Fishing Reels

fishing reels

Fishing Reels

reels for all styles and types of angling

Buying a fishing reel is probably one of the biggest investments any angler can make. This is especially true as you move towards competition angling.

But for the beginner and more general hobby angler, we offer some great value for money fishing reels.


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Reels, the power to bring a fish home

Fishing reels are probably the most expensive essential tool of anglers. This is because even budget reels need to be engineered to close measurements. There's ball-bearings, gears and countless other moving parts that need to move smoothly for a fishing reel to be effective.

For sea fishing, the reels tend to be more expensive still. This is because the reel is subject to corrosive saltwater coming off the line. This means parts need to be resistant or specially coated to prevent corrosion, jamming and rust.

Reel spool sizes

One of the things you notice when buying a fishing reel is that the model of reel often has different price options. This is because of the spool size. Larger spool sizes which can hold more line will often cost more and push up the price of your reel.

Types of fishing reel

There are lots of types of fishing reel, but for most coarse anglers the choice is normally between a spinning or baitcasting reel.

The most familiar types of fishing reels are:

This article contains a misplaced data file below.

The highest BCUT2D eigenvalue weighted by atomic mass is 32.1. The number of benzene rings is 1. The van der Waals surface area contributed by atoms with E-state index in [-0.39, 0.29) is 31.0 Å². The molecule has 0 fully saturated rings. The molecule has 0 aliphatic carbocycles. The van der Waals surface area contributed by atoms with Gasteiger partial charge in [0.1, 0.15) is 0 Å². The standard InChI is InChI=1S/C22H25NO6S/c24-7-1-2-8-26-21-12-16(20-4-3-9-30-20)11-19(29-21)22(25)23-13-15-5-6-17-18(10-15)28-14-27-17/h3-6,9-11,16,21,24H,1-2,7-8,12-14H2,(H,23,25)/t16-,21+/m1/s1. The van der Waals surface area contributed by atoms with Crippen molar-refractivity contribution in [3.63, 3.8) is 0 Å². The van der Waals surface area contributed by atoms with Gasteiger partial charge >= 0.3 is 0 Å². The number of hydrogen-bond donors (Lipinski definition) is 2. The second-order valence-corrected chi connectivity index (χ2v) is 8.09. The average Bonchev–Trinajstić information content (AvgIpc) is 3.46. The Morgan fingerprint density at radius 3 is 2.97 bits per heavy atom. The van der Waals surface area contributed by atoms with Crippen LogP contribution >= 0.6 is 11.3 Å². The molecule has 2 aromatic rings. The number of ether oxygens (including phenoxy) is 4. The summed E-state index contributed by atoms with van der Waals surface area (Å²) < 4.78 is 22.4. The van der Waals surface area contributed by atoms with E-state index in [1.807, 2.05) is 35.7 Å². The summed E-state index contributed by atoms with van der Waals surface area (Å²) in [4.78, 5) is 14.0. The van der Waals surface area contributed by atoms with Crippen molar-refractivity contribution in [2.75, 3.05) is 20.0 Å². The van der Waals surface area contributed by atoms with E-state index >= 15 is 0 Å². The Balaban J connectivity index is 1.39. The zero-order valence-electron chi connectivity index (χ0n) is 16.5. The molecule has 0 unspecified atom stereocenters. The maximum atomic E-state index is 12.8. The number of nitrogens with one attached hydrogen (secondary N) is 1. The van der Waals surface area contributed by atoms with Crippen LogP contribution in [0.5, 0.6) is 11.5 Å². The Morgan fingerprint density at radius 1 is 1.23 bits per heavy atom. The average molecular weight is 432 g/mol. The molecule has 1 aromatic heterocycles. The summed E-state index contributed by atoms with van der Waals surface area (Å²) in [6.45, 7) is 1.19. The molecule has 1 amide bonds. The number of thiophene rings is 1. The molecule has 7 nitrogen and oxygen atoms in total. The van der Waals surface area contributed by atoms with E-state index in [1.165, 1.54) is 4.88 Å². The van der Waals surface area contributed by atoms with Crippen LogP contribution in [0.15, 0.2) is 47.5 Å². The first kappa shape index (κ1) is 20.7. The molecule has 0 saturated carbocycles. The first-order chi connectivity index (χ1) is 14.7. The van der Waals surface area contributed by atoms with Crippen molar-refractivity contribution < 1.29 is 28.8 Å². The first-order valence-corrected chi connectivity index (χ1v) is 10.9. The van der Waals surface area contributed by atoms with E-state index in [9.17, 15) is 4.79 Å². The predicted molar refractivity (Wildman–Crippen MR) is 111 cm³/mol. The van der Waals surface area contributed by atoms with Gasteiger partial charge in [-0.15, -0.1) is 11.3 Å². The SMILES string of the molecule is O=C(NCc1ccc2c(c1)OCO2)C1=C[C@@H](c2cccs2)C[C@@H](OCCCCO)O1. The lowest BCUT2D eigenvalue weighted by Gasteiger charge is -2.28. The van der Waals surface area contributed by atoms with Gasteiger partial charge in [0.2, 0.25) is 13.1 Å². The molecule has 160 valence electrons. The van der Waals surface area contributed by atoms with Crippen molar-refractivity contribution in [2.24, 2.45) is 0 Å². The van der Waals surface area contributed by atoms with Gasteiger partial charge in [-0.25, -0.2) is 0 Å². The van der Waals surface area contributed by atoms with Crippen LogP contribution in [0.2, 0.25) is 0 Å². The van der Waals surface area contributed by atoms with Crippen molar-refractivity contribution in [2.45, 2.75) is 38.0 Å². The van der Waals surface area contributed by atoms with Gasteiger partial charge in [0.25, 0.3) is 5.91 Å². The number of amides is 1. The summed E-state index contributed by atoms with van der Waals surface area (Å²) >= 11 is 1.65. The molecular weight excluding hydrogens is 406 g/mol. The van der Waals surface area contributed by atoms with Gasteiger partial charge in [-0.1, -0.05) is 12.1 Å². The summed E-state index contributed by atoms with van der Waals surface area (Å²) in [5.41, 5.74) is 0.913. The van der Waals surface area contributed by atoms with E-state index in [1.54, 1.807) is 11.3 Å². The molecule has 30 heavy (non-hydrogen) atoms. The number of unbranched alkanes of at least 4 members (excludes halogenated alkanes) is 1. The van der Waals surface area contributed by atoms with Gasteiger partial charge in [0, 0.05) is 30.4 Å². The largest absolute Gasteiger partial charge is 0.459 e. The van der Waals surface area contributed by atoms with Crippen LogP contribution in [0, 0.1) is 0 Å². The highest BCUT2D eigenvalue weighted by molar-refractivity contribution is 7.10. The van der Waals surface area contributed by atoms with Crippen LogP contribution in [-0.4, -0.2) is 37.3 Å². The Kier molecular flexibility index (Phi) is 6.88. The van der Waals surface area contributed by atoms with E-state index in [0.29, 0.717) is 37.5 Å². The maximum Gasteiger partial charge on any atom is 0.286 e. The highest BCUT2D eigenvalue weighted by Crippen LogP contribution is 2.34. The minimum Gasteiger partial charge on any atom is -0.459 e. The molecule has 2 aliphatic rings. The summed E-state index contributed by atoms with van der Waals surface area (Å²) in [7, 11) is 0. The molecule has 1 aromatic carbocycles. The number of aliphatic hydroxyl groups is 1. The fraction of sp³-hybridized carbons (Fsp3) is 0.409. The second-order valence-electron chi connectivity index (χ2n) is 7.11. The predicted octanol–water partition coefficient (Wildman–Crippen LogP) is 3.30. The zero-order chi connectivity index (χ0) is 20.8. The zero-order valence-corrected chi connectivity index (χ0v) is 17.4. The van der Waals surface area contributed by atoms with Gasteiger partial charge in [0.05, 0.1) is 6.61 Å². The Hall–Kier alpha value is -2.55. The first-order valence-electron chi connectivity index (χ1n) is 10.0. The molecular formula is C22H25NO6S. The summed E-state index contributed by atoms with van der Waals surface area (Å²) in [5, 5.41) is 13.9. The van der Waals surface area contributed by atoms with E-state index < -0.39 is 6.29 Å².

• Spincasting - not very popular in the UK. They have closed face and only really suitable for light lines and baits.
  • Spinning - a great all-round reel that is probably the most widely used.
  • Baitcasting - has specific options but can be a little more awkward to use.
  • Fly - big reels that are designed to make handling the line quick and easy
  • Trolling - big reels designed for taking on big fish, usually with bait towed behind a boat.

If you are going to spend a lot of time sea fishing then you need to ensure that your reel is suitably treated to prevent corrosion. Saltwater can very quickly start to seize up a reel that is not suitable for the conditions.

Storing a fishing reel

After every use, and especially after sea fishing, you should wash your reel with hot soapy water and then let to air dry.

Once fully dry reels should be stored in a lint-free cloth or a case to prevent dust and dirt from clogging up gears.

If you are storing your reel longterm, such as between sessions, you should get some fishing reel lubricant from a fishing shop and oil all the moving parts. It can then be stored in a case or dust-proof wrap or cloth.

Choosing a spinning or baitcasting reel?

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